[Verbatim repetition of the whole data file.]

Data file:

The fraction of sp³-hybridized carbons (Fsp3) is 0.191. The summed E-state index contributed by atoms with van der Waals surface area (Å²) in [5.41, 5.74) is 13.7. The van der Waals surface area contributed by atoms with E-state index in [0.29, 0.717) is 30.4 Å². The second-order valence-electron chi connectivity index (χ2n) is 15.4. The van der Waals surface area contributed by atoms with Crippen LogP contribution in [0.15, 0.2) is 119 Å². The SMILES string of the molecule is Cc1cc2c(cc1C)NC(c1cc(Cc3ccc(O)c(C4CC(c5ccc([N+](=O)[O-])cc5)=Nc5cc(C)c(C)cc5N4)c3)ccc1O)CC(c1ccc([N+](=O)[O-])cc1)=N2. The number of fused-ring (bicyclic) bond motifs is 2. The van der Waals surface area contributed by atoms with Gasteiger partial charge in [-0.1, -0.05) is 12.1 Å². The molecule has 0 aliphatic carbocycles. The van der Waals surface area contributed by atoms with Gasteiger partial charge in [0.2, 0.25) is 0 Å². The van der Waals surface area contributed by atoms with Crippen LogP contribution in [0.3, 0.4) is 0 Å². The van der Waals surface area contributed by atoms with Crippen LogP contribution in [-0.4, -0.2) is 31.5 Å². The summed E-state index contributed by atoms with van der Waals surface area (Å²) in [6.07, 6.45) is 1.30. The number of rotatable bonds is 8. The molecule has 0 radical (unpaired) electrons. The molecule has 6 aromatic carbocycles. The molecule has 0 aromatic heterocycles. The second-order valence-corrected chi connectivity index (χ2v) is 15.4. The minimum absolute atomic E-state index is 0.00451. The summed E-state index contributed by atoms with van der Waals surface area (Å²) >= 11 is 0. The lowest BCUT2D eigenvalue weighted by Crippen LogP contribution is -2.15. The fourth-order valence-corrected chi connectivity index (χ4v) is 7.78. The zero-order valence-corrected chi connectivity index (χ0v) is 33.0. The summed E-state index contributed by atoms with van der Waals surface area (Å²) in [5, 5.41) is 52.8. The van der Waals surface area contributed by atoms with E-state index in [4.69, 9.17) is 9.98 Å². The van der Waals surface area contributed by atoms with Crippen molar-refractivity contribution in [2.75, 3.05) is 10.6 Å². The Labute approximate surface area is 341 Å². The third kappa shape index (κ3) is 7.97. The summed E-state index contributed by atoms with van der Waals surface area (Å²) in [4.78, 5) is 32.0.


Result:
The fraction of sp³-hybridized carbons (Fsp3) is 0.191. The summed E-state index contributed by atoms with van der Waals surface area (Å²) in [5.41, 5.74) is 13.7. The van der Waals surface area contributed by atoms with E-state index in [0.29, 0.717) is 30.4 Å². The second-order valence-electron chi connectivity index (χ2n) is 15.4. The van der Waals surface area contributed by atoms with Crippen LogP contribution in [0.15, 0.2) is 119 Å². The SMILES string of the molecule is Cc1cc2c(cc1C)NC(c1cc(Cc3ccc(O)c(C4CC(c5ccc([N+](=O)[O-])cc5)=Nc5cc(C)c(C)cc5N4)c3)ccc1O)CC(c1ccc([N+](=O)[O-])cc1)=N2. The number of fused-ring (bicyclic) bond motifs is 2. The van der Waals surface area contributed by atoms with Gasteiger partial charge in [-0.1, -0.05) is 12.1 Å². The molecule has 0 aliphatic carbocycles. The van der Waals surface area contributed by atoms with Gasteiger partial charge in [0.2, 0.25) is 0 Å². The van der Waals surface area contributed by atoms with Crippen LogP contribution in [0.3, 0.4) is 0 Å². The van der Waals surface area contributed by atoms with Crippen LogP contribution in [-0.4, -0.2) is 31.5 Å². The summed E-state index contributed by atoms with van der Waals surface area (Å²) in [6.07, 6.45) is 1.30. The number of rotatable bonds is 8. The molecule has 0 radical (unpaired) electrons. The molecule has 6 aromatic carbocycles. The molecule has 0 aromatic heterocycles. The second-order valence-corrected chi connectivity index (χ2v) is 15.4. The minimum absolute atomic E-state index is 0.00451. The summed E-state index contributed by atoms with van der Waals surface area (Å²) >= 11 is 0. The lowest BCUT2D eigenvalue weighted by Crippen LogP contribution is -2.15. The fourth-order valence-corrected chi connectivity index (χ4v) is 7.78. The zero-order valence-corrected chi connectivity index (χ0v) is 33.0. The summed E-state index contributed by atoms with van der Waals surface area (Å²) in [5, 5.41) is 52.8. The van der Waals surface area contributed by atoms with E-state index in [4.69, 9.17) is 9.98 Å². The van der Waals surface area contributed by atoms with Crippen molar-refractivity contribution in [2.75, 3.05) is 10.6 Å². The Labute approximate surface area is 341 Å². The third kappa shape index (κ3) is 7.97. The summed E-state index contributed by atoms with van der Waals surface area (Å²) in [4.78, 5) is 32.0.